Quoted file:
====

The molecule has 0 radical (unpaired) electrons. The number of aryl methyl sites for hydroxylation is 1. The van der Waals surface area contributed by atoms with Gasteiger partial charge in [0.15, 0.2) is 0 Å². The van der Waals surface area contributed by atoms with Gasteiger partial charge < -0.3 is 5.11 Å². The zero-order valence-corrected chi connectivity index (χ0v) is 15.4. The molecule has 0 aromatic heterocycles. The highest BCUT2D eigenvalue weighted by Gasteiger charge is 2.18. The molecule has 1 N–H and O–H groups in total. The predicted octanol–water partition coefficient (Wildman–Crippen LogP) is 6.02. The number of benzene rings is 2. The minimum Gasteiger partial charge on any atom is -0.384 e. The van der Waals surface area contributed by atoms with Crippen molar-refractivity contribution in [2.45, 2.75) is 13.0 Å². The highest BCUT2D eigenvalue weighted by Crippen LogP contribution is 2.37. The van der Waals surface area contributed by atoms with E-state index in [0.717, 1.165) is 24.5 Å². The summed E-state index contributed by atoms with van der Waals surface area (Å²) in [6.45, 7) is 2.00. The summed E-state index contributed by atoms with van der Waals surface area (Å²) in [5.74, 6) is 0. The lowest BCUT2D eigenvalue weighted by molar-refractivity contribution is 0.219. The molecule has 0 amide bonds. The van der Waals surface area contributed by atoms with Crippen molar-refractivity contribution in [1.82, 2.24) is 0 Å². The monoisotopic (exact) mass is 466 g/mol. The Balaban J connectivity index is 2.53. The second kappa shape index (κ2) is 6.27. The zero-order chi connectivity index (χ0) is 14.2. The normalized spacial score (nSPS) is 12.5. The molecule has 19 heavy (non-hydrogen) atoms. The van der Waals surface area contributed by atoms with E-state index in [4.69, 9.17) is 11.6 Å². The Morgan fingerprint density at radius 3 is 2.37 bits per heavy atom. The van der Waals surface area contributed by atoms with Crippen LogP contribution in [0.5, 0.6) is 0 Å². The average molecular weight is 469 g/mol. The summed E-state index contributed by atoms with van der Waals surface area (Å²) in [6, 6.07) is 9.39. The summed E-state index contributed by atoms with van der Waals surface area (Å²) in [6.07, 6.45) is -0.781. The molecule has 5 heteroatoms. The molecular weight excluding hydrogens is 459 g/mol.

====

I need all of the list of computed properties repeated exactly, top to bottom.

The molecule has 0 radical (unpaired) electrons. The number of aryl methyl sites for hydroxylation is 1. The van der Waals surface area contributed by atoms with Gasteiger partial charge in [0.15, 0.2) is 0 Å². The van der Waals surface area contributed by atoms with Gasteiger partial charge < -0.3 is 5.11 Å². The zero-order valence-corrected chi connectivity index (χ0v) is 15.4. The molecule has 0 aromatic heterocycles. The highest BCUT2D eigenvalue weighted by Gasteiger charge is 2.18. The molecule has 1 N–H and O–H groups in total. The predicted octanol–water partition coefficient (Wildman–Crippen LogP) is 6.02. The number of benzene rings is 2. The minimum Gasteiger partial charge on any atom is -0.384 e. The van der Waals surface area contributed by atoms with Crippen molar-refractivity contribution in [2.45, 2.75) is 13.0 Å². The highest BCUT2D eigenvalue weighted by Crippen LogP contribution is 2.37. The van der Waals surface area contributed by atoms with E-state index in [0.717, 1.165) is 24.5 Å². The summed E-state index contributed by atoms with van der Waals surface area (Å²) in [6.45, 7) is 2.00. The summed E-state index contributed by atoms with van der Waals surface area (Å²) in [5.74, 6) is 0. The lowest BCUT2D eigenvalue weighted by molar-refractivity contribution is 0.219. The molecule has 0 amide bonds. The van der Waals surface area contributed by atoms with Crippen molar-refractivity contribution in [1.82, 2.24) is 0 Å². The monoisotopic (exact) mass is 466 g/mol. The Balaban J connectivity index is 2.53. The second kappa shape index (κ2) is 6.27. The zero-order chi connectivity index (χ0) is 14.2. The normalized spacial score (nSPS) is 12.5. The molecule has 19 heavy (non-hydrogen) atoms. The van der Waals surface area contributed by atoms with E-state index in [4.69, 9.17) is 11.6 Å². The Morgan fingerprint density at radius 3 is 2.37 bits per heavy atom. The van der Waals surface area contributed by atoms with Crippen LogP contribution in [0.5, 0.6) is 0 Å². The average molecular weight is 469 g/mol. The summed E-state index contributed by atoms with van der Waals surface area (Å²) in [6, 6.07) is 9.39. The summed E-state index contributed by atoms with van der Waals surface area (Å²) in [6.07, 6.45) is -0.781. The molecule has 5 heteroatoms. The molecular weight excluding hydrogens is 459 g/mol.